Peru decides not to extend period for challenges to presidential vote
Lima, Jun 11 (EFE).- Peru’s National Electoral Court (JNE) did a rapid about-face on Friday, dropping a plan to extend the deadline for challenges to last weekend’s presidential runoff after the campaign of the apparent winner denounced the move as an attempted coup.
The JNE “reconsidered” the decision and resolved not to accept any challenges filed after the statutory cutoff of 8:00 pm June 9, Peruvian media reported.
Though the ruling extending the deadline until 8:00 pm Friday was never officially published, it quickly became public, provoking a fierce reaction from the leftist Peru Libre party of Pedro Castillo, who leads opponent Keiko Fujimori by 50,000 votes with less than 1 percent of the ballots still to be counted.
Castillo’s running mate, Dina Boluarte, and several of the party’s lawyers convened a press conference to blast the JNE.
Noting that JNE magistrate Luis Arce is among the targets of an investigation of allegedly corrupted judges with ties to Fujimori, Boluarte said that Peru Libre would not allow their right-wing opponents “to twist the will of the Peruvian people.”
While Castillo’s chief legal adviser, Anibal Torres, pointed to decisions by Peru’s Constitutional Tribunal stating that the election laws are “peremptory and preclusive,” in other words: not subject to interpretation.
The background to Friday’s frenetic maneuvering was a motion brought by Fujimori’s right-wing Fuerza Popular party asking the JNE to throw out nearly 200,000 votes from 804 polling places carried by Castillo.
It turned out that only 175 of the challenges to the tally sheets from the precincts in question were filed ahead of Wednesday’s deadline Efe was able to confirm that a significant number of the challenges Fujimori managed to submit by Wednesday night had already been rejected as baseless.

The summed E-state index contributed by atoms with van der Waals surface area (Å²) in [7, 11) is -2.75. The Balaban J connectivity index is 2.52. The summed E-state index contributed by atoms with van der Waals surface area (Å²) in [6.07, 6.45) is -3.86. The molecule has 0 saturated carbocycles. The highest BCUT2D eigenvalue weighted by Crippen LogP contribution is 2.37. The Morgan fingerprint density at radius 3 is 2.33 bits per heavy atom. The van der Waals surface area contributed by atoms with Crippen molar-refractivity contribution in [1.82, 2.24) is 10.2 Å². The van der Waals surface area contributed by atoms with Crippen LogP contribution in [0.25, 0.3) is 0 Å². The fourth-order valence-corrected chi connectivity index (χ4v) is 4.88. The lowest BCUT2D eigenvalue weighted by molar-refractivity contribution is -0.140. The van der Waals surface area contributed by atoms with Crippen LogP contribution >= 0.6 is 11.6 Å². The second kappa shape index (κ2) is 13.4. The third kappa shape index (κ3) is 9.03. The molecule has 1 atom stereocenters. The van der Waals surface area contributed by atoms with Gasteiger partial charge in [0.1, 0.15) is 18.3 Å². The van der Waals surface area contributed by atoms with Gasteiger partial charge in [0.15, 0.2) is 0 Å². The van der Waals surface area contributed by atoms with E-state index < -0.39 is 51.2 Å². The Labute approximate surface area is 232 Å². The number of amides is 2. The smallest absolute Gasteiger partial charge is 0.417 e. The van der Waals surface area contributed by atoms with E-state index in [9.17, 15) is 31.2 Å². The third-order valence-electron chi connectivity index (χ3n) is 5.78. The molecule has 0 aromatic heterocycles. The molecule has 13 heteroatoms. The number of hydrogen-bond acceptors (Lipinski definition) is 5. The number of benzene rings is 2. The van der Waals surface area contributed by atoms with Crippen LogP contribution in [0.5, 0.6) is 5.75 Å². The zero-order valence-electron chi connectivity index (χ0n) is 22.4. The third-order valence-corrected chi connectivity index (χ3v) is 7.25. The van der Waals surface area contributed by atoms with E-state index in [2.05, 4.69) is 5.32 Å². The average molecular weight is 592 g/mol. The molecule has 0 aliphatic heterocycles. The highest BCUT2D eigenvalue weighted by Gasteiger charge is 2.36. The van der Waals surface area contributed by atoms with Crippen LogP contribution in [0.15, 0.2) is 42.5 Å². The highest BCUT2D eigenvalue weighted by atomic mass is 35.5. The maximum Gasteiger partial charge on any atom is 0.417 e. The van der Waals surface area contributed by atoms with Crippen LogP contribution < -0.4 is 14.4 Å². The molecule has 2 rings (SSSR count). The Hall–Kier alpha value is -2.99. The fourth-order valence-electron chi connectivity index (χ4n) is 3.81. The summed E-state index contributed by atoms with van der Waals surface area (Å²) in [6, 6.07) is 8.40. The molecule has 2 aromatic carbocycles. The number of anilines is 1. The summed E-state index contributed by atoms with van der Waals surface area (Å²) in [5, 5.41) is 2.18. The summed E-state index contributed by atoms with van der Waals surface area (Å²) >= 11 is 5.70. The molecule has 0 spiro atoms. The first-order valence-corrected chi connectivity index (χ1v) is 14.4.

Fuerza Popular has yet to provide any evidence to support its claims of “systemic fraud,” or even to venture an explanation of how such a fraud could be perpetrated by Castillo or his allies, who control none of the machinery of government.
International observers gave last Sunday’s election a clean bill of health and the Organization of American States said Friday that its observation mission had ruled out any “grave irregularities” in the process.
Five years after falling in the second round to fellow rightist Pedro Pablo Kuczynski and a decade after her runoff defeat to nationalist Ollanta Humala, Keiko Fujimori awaits the official result knowing that a loss on this occasion will leave her facing trial on money-laundering charges.
She was arrested in October 2018 and spent 18 months behind bars in preventive detention before an appellate court accepted a habeas corpus motion from her lawyers.
Fuerza Popular remained under Fujimori’s control during her time locked-up and she re-entered active politics last September.
Castillo, a rural schoolteacher who has never held public office, was the surprise top vote-getter in the first round of the presidential election in April and Fujimori finished second.
Her father, Alberto Fujimori, is serving a prison term for graft and killings during his 1990-2000 rule, and the money laundering accusations against Keiko likely discouraged some conservatives who share her ideology from voting for her, despite the campaign’s attempt to frame the election as a choice between “freedom and communism.”
The next president is to take office on July 28, the 200th anniversary of Peruvian independence, but the celebration will probably be a modest one given the impact of the Covid-19 pandemic, which has claimed more than 180,000 lives and brought the economy to its knees. EFE amr/dr